The appetisers ahead of the Test series might be devoid of context, but it’s a luxury opportunity for South Africa to test out options and conditions before next year’s World Twenty20 in India. By ANTOINETTE MULLER.
It’s hard to believe that less than two years ago, Cricket South Africa (CSA) and the Board of Control for Cricket in India (BCCI) were at each other’s throats. The two detested each other so much that the BCCI shortened what should have been a lengthy tour to South Africa to mere scraps. Now, the Proteas have arrived in India for what will be their longest tour of the subcontinent ever – 72 days – and even have the luxury of a first-hand trial of conditions ahead of next year’s International Cricket Council (ICC) World Twenty20 (T20).
A trial is exactly what South Africa’s three-match T20 series will be – both for some of the players and to suss out the opposition. There is no qualification at stake, that’s automatically in the bag with the ICC’s insular system of refusing to let cricket grow, so the only good thing that could possibly come from this little jamboree is trying new things.
First, the opening berth. In the warm-up match, South Africa paired AB de Villiers with Quinton de Kock. Hashim Amla is in the squad and has a few decent T20 performances under his belt. His partnership at the top of the order with De Kock has produced some stellar results, but South Africa might want to try De Villiers in an opening role. That’s largely down to the theory that you want your best batsman to hit the most balls. Whether that means Amla drops out of the side completely and South Africa opt for an all-out aggressive approach will remain to be seen.
The middle order is very much the one which can be expected to go to next year’s World T20. Faf du Plessis is one of the best T20 players in the side while JP Duminy offers a handy all-round option. It is further down where things become a bit congested. David Miller and Farhaan Behardien are probably on a level footing. Miller has never quite lived up to his domestic reputation while Behardien has recently shown real promise at international level. Giving both a trial in Indian conditions, against international opposition, will help make the decision in the World T20 easier next year and with Rilee Rossouw reaching a level where he picks himself, the pressure is on for both to do something during this series.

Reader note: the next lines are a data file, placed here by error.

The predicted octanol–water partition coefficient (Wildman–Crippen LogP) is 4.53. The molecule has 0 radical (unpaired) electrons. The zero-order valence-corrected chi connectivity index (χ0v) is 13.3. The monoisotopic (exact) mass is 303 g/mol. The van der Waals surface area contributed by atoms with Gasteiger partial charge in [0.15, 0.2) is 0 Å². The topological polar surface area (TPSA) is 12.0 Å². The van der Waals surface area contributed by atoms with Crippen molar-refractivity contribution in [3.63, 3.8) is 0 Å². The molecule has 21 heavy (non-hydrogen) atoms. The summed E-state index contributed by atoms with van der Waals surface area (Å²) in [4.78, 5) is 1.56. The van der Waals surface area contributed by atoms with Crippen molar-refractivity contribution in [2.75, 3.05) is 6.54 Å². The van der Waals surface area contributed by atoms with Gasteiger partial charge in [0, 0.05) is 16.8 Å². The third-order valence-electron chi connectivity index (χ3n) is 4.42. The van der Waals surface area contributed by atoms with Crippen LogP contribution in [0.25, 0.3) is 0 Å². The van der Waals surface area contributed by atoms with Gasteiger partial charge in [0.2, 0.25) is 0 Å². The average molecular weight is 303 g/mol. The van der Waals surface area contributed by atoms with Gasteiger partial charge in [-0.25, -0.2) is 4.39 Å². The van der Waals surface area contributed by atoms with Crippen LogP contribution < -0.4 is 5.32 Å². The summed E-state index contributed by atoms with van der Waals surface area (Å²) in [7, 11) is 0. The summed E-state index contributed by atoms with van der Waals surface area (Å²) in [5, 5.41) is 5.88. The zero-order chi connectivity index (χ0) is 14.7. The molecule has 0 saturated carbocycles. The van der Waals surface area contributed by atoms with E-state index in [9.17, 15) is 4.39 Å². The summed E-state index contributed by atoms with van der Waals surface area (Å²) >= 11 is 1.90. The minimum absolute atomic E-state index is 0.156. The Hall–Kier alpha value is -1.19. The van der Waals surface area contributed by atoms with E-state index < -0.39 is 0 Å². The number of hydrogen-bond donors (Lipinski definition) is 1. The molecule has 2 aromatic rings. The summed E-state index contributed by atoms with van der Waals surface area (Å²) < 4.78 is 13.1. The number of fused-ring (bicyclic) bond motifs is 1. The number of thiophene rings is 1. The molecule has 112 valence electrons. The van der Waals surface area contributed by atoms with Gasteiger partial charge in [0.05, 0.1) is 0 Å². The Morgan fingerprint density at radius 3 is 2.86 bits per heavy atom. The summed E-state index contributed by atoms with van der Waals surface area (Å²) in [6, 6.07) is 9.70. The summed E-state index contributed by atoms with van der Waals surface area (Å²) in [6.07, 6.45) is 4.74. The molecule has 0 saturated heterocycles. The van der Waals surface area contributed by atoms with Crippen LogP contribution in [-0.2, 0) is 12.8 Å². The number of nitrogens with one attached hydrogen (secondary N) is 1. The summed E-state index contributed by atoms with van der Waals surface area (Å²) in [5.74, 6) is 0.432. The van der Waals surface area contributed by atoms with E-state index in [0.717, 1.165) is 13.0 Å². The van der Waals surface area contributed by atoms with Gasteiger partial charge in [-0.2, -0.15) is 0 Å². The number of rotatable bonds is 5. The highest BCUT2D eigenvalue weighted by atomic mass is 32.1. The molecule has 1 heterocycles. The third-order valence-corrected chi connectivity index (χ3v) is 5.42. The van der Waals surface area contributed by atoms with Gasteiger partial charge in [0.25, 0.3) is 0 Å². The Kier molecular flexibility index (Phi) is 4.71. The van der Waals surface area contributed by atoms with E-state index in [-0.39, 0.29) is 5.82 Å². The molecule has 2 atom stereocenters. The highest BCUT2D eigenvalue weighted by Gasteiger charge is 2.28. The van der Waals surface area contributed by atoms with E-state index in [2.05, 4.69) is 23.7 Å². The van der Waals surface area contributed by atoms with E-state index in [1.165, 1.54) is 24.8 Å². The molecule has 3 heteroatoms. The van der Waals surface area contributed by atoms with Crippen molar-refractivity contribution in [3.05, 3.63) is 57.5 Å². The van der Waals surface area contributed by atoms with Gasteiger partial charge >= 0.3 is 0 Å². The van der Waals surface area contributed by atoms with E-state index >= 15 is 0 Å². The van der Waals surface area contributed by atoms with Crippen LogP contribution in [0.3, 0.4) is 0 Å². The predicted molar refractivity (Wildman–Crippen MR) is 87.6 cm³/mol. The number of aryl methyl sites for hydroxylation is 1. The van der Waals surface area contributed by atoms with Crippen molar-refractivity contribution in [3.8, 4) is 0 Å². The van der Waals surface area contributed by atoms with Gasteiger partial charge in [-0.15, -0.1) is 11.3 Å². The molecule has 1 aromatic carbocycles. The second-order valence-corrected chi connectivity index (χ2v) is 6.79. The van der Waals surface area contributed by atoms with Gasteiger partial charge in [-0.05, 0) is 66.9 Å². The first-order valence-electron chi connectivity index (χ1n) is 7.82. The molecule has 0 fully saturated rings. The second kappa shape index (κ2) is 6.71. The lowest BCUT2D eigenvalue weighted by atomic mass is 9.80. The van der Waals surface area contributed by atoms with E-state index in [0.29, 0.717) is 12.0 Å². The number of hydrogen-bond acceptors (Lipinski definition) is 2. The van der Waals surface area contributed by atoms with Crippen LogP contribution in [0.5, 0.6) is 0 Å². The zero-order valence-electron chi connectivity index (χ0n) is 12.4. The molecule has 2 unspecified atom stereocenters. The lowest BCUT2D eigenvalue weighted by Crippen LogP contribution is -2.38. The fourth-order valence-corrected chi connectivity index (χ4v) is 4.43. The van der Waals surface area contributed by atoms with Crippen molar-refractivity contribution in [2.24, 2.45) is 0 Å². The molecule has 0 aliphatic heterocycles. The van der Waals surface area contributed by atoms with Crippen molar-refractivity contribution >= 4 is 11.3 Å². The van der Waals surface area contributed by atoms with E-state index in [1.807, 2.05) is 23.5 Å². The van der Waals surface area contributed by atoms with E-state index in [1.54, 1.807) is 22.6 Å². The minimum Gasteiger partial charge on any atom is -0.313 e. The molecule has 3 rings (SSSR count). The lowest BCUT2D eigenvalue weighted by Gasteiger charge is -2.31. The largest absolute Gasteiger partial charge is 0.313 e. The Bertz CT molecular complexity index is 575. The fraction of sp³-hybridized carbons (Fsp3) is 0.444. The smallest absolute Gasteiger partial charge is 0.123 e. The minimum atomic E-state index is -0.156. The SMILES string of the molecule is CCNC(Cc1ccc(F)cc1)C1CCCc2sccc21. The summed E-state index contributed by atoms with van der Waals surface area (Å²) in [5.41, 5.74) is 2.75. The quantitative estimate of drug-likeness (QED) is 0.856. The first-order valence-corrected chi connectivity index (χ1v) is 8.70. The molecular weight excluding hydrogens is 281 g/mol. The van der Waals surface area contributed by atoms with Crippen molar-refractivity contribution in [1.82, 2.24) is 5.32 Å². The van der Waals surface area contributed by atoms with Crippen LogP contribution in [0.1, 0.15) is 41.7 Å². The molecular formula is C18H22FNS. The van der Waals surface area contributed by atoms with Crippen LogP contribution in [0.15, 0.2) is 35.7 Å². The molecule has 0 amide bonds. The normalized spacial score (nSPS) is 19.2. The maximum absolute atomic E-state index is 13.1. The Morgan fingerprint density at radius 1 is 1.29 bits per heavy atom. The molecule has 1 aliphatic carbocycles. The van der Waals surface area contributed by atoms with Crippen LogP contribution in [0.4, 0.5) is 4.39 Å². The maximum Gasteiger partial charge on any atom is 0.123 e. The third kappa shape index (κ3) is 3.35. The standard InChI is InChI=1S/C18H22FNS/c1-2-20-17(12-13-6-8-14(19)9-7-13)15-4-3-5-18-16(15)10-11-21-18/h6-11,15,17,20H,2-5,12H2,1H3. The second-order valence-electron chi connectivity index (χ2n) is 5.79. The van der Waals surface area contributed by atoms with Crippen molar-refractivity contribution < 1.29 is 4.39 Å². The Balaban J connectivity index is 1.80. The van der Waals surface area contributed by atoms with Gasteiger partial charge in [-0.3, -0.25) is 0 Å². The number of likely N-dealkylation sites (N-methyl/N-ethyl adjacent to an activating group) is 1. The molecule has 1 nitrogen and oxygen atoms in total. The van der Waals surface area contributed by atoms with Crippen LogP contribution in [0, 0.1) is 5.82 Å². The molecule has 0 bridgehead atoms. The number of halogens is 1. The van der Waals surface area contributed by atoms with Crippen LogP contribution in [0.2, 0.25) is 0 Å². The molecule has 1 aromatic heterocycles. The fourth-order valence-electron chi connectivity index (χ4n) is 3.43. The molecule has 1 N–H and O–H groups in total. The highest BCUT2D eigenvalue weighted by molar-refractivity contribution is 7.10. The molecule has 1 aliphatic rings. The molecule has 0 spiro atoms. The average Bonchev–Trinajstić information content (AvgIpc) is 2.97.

Then there is the injured David Wiese. Wiese has been touted as a Lance Klusener type lower-order slogger, but hasn’t quite fulfilled that prophesy just yet and won’t get to do so while watching from the sidelines. From the wilderness, South Africa have plucked Albie Morkel, who had a stellar domestic season last year. When Morkel played an absolute blinder during last year’s Momentum One-Day Cup final – an innings that won the Titans the game – he was very nearly in tears. Morkel had hit an unbeaten 134 off just 103 balls and had said he was sure that his international career was over, so doing it for his franchise was something special. Yet, here he is and he could still pose a selection conundrum if he fires both on this tour and in the upcoming South African domestic season.
The bowlers will be the players most under scrutiny. South Africa will almost certainly pick Dale Steyn and Vernon Philander for next year’s tournament but a chance beckons for Kyle Abbott, Kagiso Rabada and Chris Morris. Morris is probably the most unlikely of the lot to make the cut. He has just never really looked convincing in his role as an international seam bowler and with Rabada’s pace and Abbot’s swing to compete with, he’s the most likely to fall by the wayside. The spinners, too, present an intriguing medley of selection morsels to chew over.
Imran Tahir is, arguably, the best T20 bowler in the world and his ticket to the World T20 is all but booked. Barring a catastrophic loss of form or injury, Tahir will be one of the first names on the team sheet. But the back-up players make for plenty of intrigue. Aaron Phangiso has not made the cut and it’s Eddie Leie who will get a chance instead. Leie recorded the best figures by a South African on debut in T20 cricket earlier this year and should he do likewise in India, the selectors will have much to mull over. DM
Photo: Indian cricket fans wave India’s national flags during the ICC Cricket World Cup match between India and South Africa at the Melbourne Cricket Ground (MCG) in Melbourne, Victoria, Australia, 22 February 2015. EPA/JULIAN SMITH